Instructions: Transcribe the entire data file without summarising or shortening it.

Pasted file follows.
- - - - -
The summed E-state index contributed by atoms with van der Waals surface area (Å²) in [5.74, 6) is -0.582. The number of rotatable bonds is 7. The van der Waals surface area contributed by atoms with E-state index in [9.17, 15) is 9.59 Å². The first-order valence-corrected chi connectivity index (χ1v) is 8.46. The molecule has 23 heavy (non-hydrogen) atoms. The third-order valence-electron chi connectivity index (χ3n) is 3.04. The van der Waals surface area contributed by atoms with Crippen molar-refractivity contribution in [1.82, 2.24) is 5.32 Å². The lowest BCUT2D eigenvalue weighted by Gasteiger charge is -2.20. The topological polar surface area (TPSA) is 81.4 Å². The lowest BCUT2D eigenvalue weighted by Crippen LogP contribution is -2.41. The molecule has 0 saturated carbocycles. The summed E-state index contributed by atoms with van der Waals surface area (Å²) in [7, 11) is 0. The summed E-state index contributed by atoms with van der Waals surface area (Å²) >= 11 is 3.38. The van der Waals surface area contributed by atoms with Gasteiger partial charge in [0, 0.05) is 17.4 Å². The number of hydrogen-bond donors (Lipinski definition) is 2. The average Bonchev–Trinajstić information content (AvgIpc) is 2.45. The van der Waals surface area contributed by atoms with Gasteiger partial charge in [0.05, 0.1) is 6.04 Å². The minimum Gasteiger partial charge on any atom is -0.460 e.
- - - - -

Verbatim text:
The summed E-state index contributed by atoms with van der Waals surface area (Å²) in [5.74, 6) is -0.582. The number of rotatable bonds is 7. The van der Waals surface area contributed by atoms with E-state index in [9.17, 15) is 9.59 Å². The first-order valence-corrected chi connectivity index (χ1v) is 8.46. The molecule has 23 heavy (non-hydrogen) atoms. The third-order valence-electron chi connectivity index (χ3n) is 3.04. The van der Waals surface area contributed by atoms with Crippen molar-refractivity contribution in [1.82, 2.24) is 5.32 Å². The lowest BCUT2D eigenvalue weighted by Gasteiger charge is -2.20. The topological polar surface area (TPSA) is 81.4 Å². The lowest BCUT2D eigenvalue weighted by Crippen LogP contribution is -2.41. The molecule has 0 saturated carbocycles. The summed E-state index contributed by atoms with van der Waals surface area (Å²) in [7, 11) is 0. The summed E-state index contributed by atoms with van der Waals surface area (Å²) >= 11 is 3.38. The van der Waals surface area contributed by atoms with Gasteiger partial charge in [0, 0.05) is 17.4 Å². The number of hydrogen-bond donors (Lipinski definition) is 2. The average Bonchev–Trinajstić information content (AvgIpc) is 2.45. The van der Waals surface area contributed by atoms with Gasteiger partial charge in [0.05, 0.1) is 6.04 Å². The minimum Gasteiger partial charge on any atom is -0.460 e.